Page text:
For a short while I’d been milk monitor at school. I didn’t like the school milk as it was healthier than chocolate, so cold in winter that it numbed your mouth and hurt your teeth, and so warm in the summer that it had almost turned to yoghurt before you had the teachers permission to consume the contents of the small foil topped glass bottle.
But the experience stood me in good stead, as I am now the self-appointed village ‘water monitor’ and I rule with an iron hand that Margaret Thatcher would have been proud of on the day that she stripped school kids of their daily free bottle of the white stuff.
One aspect of rural Galician life that two years has failed to normalise is the occasional total lack of water.
When we purchased the property back in 2010 we were told that it was supplied by town water, in addition to having its own spring. The town water turns out to be a large spring fed deposit of around 50,000 litres which we share with the rest of the village of twenty houses, and our own spring is a useless trickle of water which emerges next to the barn and does nothing more than flood the surrounding ground.
Since moving here in 2014 we’ve had two summer water shortages, which bizarrely happen late in the summer in September and October, a month or more after the usual long dry spells have ended. What appears to happen is that; as the summer goes on the water table drops drying out spring fed pasture, and as a result the local livestock owners open their cattle trough taps and leave them running around the clock.
With 750 litres an hour entering the deposit but at its worst over 1,500 an hour being used by some of our inconsiderate bovine, ovine and equestrian neighbours, it doesn’t take too long for the deposit to be emptied. The outcome is that we’ve no water to flush the loo, wash clothes, or brush our teeth.
We’d had a shortage in early October but as a key holder, and self-appointed ‘water monitor’ to the deposit, I’d soon diagnosed the problem and started a regime of cutting off the supply to the village between the darkness hours of 9pm and 9am. With my diligent water management we managed to keep the village in water during the day throughout the month, finally able to cease the rationing after a few days of rain when our neighbours felt that they could safely close their 24 hour a day livestock watering.
But then in mid-November we awoke to a non-flushing toilet, the stuff of 21st century nightmares.
Having been informed of the crisis by Amanda I quickly dressed and made my way, torch in hand, up to the communal deposit half a kilometre up into the forest. As I peered over the top of the two metre wall I could see all the way to the bottom, we were totally empty. I was furious and a little scared at knowing how furious Amanda was going to be.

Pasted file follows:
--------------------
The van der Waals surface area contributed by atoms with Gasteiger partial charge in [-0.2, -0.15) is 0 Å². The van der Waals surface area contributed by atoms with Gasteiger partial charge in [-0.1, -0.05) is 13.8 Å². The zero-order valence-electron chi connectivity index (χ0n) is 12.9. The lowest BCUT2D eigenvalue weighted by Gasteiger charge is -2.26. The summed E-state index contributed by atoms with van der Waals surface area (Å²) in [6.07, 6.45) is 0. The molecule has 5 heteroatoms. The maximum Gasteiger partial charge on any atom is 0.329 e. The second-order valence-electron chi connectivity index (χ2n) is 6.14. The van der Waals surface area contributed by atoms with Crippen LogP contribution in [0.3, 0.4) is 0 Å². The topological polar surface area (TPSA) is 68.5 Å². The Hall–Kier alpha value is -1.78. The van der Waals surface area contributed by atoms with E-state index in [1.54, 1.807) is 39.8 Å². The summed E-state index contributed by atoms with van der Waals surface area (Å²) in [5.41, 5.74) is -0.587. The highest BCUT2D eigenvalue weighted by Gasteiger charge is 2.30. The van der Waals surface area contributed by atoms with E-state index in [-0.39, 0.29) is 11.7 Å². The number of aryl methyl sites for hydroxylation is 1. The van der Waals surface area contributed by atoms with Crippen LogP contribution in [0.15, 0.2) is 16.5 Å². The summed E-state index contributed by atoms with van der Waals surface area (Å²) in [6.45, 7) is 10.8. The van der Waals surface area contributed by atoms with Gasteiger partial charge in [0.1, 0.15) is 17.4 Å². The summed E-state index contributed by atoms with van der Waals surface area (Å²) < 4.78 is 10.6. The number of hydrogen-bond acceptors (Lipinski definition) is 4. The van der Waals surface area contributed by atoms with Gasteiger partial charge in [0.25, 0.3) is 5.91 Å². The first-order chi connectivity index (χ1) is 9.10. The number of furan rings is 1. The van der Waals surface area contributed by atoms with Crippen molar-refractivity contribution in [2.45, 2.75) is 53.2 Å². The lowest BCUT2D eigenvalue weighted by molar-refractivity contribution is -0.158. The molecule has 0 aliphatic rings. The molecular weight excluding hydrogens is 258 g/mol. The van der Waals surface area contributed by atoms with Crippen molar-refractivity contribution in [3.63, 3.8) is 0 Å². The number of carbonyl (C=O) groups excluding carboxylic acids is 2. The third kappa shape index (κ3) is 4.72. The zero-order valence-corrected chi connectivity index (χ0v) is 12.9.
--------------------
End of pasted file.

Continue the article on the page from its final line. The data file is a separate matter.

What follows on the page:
I closed off the taps that feed the village to see whether the deposit would start to refill and we immediately penned a memo for the rest of the village telling them if the situation, our temporary resolution, and that we would inform the local council (who whilst accepting no responsibility for the villages water mismanagement still did have some responsibility for ensuring that we had a supply of some description).
We let the water build until lunchtime at which point Amanda needed to shower before going to work. As I was in control that wasn’t going to be a problem, I’d open the supply for just long enough and then close it off again. I took the phone and went to the deposit having made the arrangements that I’d text her when I reconnected the supply and she was to text me back when she’d showered so I could switch it off again.
Around 4,500 litres had accumulated in the six hours since I closed the supply pipes, so at least the deposit wasn’t leaking, but in the three minutes that it took Amanda to shower and text me that she’d finished, all four and a half thousand litres disappeared down the pipe, gurgling and hissing to indicate an alarming rate of water egress. Now I realised that we’d got a catastrophic problem somewhere on the network, and it seemed that it was along our supply pipe.
Pepe, from the local council, visited over lunch and I explained the situation. We agreed that we would allow the deposit to refill overnight and he’d bring a team of people up the following morning so that we could reconnect the supply and use spotters to see if they could detect the source of the leak.
We survived the day, dirty plates stacking up on the worktop, and at first light the following morning I went up to the deposit to check that it had refilled sufficiently for our experiment. But to my anger and amazement it was empty again. Overnight someone, without the experience of a ‘water monitor’ like yours truly, had opened one of the supply pipes and the ’emergency evacuation’ pipe which is used to drain the deposit should it need cleaning.
I closed both taps, tried to control my anger, called Pepe to cancel the team of spotters, and constructed another angry note for the rest of the villagers which Amanda translated and we took out to hand deliver.
Forty-eight hours after the start of the crisis the council finally arrived, mob handed. They determined that; we had a problem, which side of the network the problem was on, determined where the leak was (it was a fractured valve down near the old school house), and replaced the offending bit of iron. All in the space of about ninety minutes.
My faith in the council is restored and my reputation as ‘water monitor’ enhanced. We should now be alright until next summer, when I’ll start the rationing all over again. In the meantime we need to find a local solution to be self sustained in water, either our own well or our own deposit. I’ll keep you posted.
Oh, the joys of Spanish country life.